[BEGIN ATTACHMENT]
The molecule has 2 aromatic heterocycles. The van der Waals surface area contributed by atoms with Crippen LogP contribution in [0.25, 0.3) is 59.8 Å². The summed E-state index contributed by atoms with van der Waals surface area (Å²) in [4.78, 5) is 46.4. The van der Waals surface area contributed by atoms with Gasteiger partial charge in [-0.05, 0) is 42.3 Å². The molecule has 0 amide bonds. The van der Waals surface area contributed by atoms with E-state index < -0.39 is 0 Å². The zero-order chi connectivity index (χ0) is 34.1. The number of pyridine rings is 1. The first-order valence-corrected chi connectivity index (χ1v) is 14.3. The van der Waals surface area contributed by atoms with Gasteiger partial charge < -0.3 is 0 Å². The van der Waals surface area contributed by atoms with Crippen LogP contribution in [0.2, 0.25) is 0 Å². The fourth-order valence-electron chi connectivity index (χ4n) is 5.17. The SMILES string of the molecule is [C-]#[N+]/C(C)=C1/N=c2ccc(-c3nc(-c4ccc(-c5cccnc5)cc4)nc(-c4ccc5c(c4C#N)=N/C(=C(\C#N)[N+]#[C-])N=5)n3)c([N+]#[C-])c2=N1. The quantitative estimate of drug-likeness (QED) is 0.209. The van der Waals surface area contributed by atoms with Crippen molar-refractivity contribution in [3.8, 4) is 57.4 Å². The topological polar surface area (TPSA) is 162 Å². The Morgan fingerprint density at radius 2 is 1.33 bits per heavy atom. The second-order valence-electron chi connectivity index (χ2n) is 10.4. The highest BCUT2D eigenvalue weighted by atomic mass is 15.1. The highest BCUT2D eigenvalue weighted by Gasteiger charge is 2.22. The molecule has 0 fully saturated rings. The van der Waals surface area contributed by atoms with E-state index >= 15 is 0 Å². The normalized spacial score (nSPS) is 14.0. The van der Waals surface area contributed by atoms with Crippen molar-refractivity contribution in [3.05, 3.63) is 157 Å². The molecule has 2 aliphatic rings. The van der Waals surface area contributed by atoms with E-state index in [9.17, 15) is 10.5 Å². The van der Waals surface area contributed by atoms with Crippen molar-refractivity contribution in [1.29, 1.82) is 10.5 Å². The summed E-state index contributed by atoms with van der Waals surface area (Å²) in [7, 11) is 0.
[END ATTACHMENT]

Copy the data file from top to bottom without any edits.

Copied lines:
The molecule has 2 aromatic heterocycles. The van der Waals surface area contributed by atoms with Crippen LogP contribution in [0.25, 0.3) is 59.8 Å². The summed E-state index contributed by atoms with van der Waals surface area (Å²) in [4.78, 5) is 46.4. The van der Waals surface area contributed by atoms with Gasteiger partial charge in [-0.05, 0) is 42.3 Å². The molecule has 0 amide bonds. The van der Waals surface area contributed by atoms with E-state index < -0.39 is 0 Å². The zero-order chi connectivity index (χ0) is 34.1. The number of pyridine rings is 1. The first-order valence-corrected chi connectivity index (χ1v) is 14.3. The van der Waals surface area contributed by atoms with Gasteiger partial charge < -0.3 is 0 Å². The van der Waals surface area contributed by atoms with Crippen LogP contribution in [0.2, 0.25) is 0 Å². The fourth-order valence-electron chi connectivity index (χ4n) is 5.17. The SMILES string of the molecule is [C-]#[N+]/C(C)=C1/N=c2ccc(-c3nc(-c4ccc(-c5cccnc5)cc4)nc(-c4ccc5c(c4C#N)=N/C(=C(\C#N)[N+]#[C-])N=5)n3)c([N+]#[C-])c2=N1. The quantitative estimate of drug-likeness (QED) is 0.209. The van der Waals surface area contributed by atoms with Crippen molar-refractivity contribution in [3.8, 4) is 57.4 Å². The topological polar surface area (TPSA) is 162 Å². The Morgan fingerprint density at radius 2 is 1.33 bits per heavy atom. The second-order valence-electron chi connectivity index (χ2n) is 10.4. The highest BCUT2D eigenvalue weighted by atomic mass is 15.1. The highest BCUT2D eigenvalue weighted by Gasteiger charge is 2.22. The molecule has 0 fully saturated rings. The van der Waals surface area contributed by atoms with E-state index >= 15 is 0 Å². The normalized spacial score (nSPS) is 14.0. The van der Waals surface area contributed by atoms with Crippen molar-refractivity contribution in [3.05, 3.63) is 157 Å². The molecule has 2 aliphatic rings. The van der Waals surface area contributed by atoms with E-state index in [9.17, 15) is 10.5 Å². The van der Waals surface area contributed by atoms with Crippen molar-refractivity contribution in [1.29, 1.82) is 10.5 Å². The summed E-state index contributed by atoms with van der Waals surface area (Å²) in [7, 11) is 0.